We’re assuming the Bureau on American Islamic Relations will also refuse to work with Paxton and other Texas Republicans given their extremist anti-gay views. 


Image: Screenshot via KDFW

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Mississippi Gov. Tate Reeves Dismisses ‘Real Small, Minor Number’ of Rapes Requiring Abortions



Mississippi Gov. Tate Reeves (R) declined to say on Sunday if he would sign a bill removing abortion exceptions for rape because they only represent a “real small, minor number” of cases.

During an interview on Fox News, host Mike Emmanuel asked Reeves if he would remove the abortion exceptions for rape in Mississippi.

Reeves sidestepped the question by insisting that the bill would never make it through the legislature.

“There’s a lot of effort, particularly in Washington and other places mainly by the Democrats, to try to talk only about the real small, minor number of exceptions that may exist,” he complained. “Over 90% of all abortions that are done in America, some 63 million babies aborted since Roe was wrongly decided in 1973, over 90% of those are elective abortions.”

Reeves argued that the “far-left” should not be talking about “all these exceptions and minor numbers.”

Watch the video below from Fox News.


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Trump Hinted Jan. 6 Would Be His ‘Last-Ditch’ Attempt to Overturn the Election Results: Filmmaker Alex Holder



In an interview with the Guardian’s Hugo Lowell, a British documentary maker who was filming behind-the-scenes footage in Donald Trump’s White House on Jan 6th claimed he knew something bad was about to happen before supporters of the former president stormed the Capitol and sent lawmakers fleeing for their lives.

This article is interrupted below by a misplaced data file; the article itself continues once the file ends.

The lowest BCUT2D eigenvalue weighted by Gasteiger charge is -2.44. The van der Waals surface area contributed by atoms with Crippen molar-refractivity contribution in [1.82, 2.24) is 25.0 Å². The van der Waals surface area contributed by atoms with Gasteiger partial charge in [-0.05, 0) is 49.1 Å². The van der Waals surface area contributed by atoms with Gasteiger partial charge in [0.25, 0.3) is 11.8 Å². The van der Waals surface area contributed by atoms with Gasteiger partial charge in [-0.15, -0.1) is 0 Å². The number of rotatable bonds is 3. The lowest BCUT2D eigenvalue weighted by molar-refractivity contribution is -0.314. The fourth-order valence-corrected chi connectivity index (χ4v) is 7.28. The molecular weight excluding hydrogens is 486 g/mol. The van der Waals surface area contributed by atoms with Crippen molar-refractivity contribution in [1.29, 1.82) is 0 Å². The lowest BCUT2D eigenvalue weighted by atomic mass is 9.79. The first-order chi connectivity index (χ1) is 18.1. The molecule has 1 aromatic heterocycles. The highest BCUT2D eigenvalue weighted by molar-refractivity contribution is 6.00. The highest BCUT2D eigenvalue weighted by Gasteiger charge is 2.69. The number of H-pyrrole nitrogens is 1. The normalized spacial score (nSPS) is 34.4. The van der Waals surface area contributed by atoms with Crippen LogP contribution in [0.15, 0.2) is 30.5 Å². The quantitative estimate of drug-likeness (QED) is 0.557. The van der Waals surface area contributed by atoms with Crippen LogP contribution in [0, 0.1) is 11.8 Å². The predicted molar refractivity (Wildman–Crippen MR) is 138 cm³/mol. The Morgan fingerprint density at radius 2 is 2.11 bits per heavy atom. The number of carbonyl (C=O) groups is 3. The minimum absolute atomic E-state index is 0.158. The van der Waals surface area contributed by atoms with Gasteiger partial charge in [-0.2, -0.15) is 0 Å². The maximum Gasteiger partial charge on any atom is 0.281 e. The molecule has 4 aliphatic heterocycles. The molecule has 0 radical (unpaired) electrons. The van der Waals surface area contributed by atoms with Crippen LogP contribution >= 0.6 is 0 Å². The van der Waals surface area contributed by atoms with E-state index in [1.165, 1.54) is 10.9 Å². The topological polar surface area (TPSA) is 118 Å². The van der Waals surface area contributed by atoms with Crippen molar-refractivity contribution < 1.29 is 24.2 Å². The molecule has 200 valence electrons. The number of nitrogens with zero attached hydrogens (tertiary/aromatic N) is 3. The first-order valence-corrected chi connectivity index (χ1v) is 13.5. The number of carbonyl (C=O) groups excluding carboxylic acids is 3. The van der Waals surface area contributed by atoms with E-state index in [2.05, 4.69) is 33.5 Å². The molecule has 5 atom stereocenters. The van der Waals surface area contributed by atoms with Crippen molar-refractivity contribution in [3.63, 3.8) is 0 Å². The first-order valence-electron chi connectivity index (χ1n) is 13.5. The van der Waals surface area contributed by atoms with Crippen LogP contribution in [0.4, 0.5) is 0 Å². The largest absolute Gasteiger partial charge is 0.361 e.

Alex Holder, whose film crew was on hand and filming Trump and his children Don Jr, Eric and Ivanka on Jan 6th, stated there was a feeling among his people that something momentous was about to happen.

According to Lowell, “Holder was there for it all: three sit-down interviews with Trump, including one at the White House, numerous other interviews with Trump’s adult children, private conversations among top aides and advisers before the election, and around the Capitol itself as it got stormed.” adding, “The access to Trump, and listening to him and his inner circle, led him to suspect that the former president’s efforts to overturn the 2020 election would somehow culminate in some event at the Capitol on 6 January.”

Asked about what his feeling was prior to the riot that engulfed the Capitol building, Holder explained, “I wasn’t 100% sure, but it was sort of a feeling, so we prepared for that thing to happen. The reason we thought January 6 was because, in Trump’s mind, the last-ditch effort was to stop the process” of the vote certification by Congress.

RELATED: Man behind J6 documentary needs ‘two armed guards’ due to Trump supporters’ threats: BBC

He elaborated, “That ceremonial process that takes place in Congress on January 6, he felt, was the last time where he could, in his mind, stop the election going to the wrong person, as it were. The rhetoric that was coming out was that the election was rigged, [that] we need to fight.”